Smoking is the single largest cause of preventable mortality in England. This is recognised in the Government’s Public Health White Paper ‘Healthy lives, healthy people', which states that ‘reducing smoking rates represents a huge opportunity for public health.'

Approximately 8.5 million people in England smoke and about half of all long-term smokers will die from smoking with half of those in middle age.

Tobacco use is one of the Government’s most significant public health challenges and causes over 80,000 premature deaths in England each year.

The health risks from tobacco smoking are well established. In 2006-7 there were approximately 1.4 million hospital admissions with a primary diagnosis of a disease that can be attributable to smoking.

Smoking is estimated to cost the NHS in England £2.7 billion a year and £13.7 billion in wider costs to society through sickness, absenteeism, the cost to the economy, social care, environmental pollution and smoking-related fires.  This burden impacts on every GP surgery and hospital, every local authority and every family whether they smoke or not. 

As a drug medically proven to be every bit as addictive as heroin, most tobacco users start as children.  The majority wish they could stop and are overwhelmingly in favour of helping stop the next generation becoming addicted to smoking.

About one-third of all cancer deaths can be attributed to smoking.   These include cancer of the lung, mouth, lip, throat, bladder, kidney, stomach and liver.

Chronic obstructive pulmonary disease (COPD) is the second most common cause of emergency admission to hospital and one of the most costly diseases in terms of acute hospital care (DH, 2010).  This is primarily a ‘smokers’ disease.

Provision of effective local NHS Stop Smoking Services is just one of a range of local tobacco control measures that need to be in place to reduce smoking prevalence.   Fresh North East has developed an evidence-based multi-component tobacco control programme based on an eight key strands approach that local alliances are encouraged to follow.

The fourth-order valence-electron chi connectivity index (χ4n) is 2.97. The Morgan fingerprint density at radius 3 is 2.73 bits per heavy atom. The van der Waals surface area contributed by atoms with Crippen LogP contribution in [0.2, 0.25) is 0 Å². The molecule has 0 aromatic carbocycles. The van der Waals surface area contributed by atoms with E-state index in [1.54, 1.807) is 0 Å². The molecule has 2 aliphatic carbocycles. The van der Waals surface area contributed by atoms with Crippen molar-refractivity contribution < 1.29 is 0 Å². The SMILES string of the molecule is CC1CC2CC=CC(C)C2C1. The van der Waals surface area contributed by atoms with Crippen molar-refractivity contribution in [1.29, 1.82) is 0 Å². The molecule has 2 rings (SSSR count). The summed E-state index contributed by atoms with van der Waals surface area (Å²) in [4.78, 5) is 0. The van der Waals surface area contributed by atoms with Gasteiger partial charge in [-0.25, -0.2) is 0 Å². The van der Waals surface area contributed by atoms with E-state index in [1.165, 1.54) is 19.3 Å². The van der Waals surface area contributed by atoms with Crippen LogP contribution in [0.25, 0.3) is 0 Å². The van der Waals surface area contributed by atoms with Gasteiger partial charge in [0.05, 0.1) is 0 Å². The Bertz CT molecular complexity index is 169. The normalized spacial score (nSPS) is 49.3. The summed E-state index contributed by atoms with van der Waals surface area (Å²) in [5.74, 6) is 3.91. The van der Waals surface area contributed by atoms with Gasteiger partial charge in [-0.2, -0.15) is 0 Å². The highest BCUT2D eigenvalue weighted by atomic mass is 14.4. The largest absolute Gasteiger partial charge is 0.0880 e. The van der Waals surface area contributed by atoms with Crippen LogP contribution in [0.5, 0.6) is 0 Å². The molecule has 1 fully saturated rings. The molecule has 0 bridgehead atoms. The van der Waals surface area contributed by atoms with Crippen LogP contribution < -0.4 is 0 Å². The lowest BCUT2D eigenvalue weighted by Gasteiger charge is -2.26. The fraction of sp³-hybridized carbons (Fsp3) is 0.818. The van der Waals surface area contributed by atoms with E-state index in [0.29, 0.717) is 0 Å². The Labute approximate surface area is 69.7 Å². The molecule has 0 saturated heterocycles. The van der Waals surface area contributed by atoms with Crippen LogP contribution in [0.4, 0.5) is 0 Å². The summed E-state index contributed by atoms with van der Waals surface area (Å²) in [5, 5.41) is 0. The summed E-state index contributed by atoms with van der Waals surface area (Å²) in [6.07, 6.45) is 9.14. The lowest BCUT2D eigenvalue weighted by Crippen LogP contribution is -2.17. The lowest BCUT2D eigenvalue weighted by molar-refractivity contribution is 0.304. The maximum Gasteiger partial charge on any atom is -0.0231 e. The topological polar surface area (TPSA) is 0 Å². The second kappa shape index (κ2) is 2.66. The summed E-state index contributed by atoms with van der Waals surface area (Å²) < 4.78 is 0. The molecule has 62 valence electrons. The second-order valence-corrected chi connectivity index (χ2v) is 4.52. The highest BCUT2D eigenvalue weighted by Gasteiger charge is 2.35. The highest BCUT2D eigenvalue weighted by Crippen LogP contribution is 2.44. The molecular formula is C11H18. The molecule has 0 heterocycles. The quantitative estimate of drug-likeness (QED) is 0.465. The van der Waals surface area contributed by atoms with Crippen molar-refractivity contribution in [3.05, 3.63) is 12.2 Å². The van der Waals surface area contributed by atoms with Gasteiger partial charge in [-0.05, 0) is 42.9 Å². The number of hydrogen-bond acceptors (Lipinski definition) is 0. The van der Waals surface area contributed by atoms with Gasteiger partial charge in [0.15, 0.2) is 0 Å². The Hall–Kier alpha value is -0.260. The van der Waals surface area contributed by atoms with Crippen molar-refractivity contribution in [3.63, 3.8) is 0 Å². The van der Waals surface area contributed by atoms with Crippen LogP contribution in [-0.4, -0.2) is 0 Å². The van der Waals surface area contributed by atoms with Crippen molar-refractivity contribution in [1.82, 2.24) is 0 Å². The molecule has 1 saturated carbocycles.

Smoking is linked most closely to the following JSNA topics:

Respiratory diseases

Circulatory diseases



Alcohol misuse

Illicit drug use

Last updated: 2015-06-02 12:01:57
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1. What are the key issues?

The estimated smoking prevalence in Redcar & Cleveland (24.7%) is higher than the national average (18.4%).

There is a high rate of smoking during pregnancy in Redcar & Cleveland (23.9%). This is significantly higher than the national average (12.0%). 

The number of deaths in Redcar & Cleveland (362 per 100,000) that are attributable to smoking is significantly higher than the national average (289 per 100,000).

In Redcar & Cleveland, 5.5% of children aged 11-15 years old smoke.

In Redcar & Cleveland, around 357 children need GP or hospital treatment every year from breathing in other peoples smoke.

Smoking costs the Redcar & Cleveland NHS £6.5 million per year.

Smoking costs social care in Redcar & Cleveland £1.9 million per year.

Stop Smoking Services (SSS) have seen a decrease in the numbers of people accessing services both nationally and in Redcar & Cleveland.

The most likely reason for the decrease in people accessing an SSS is the emergence of electronic cigarettes and the likely arrival of other nicotine-containing devices currently in development provide an alternative to tobacco. However, these have not been appropriately regulated and the risks of using these alternative methods remain unknown.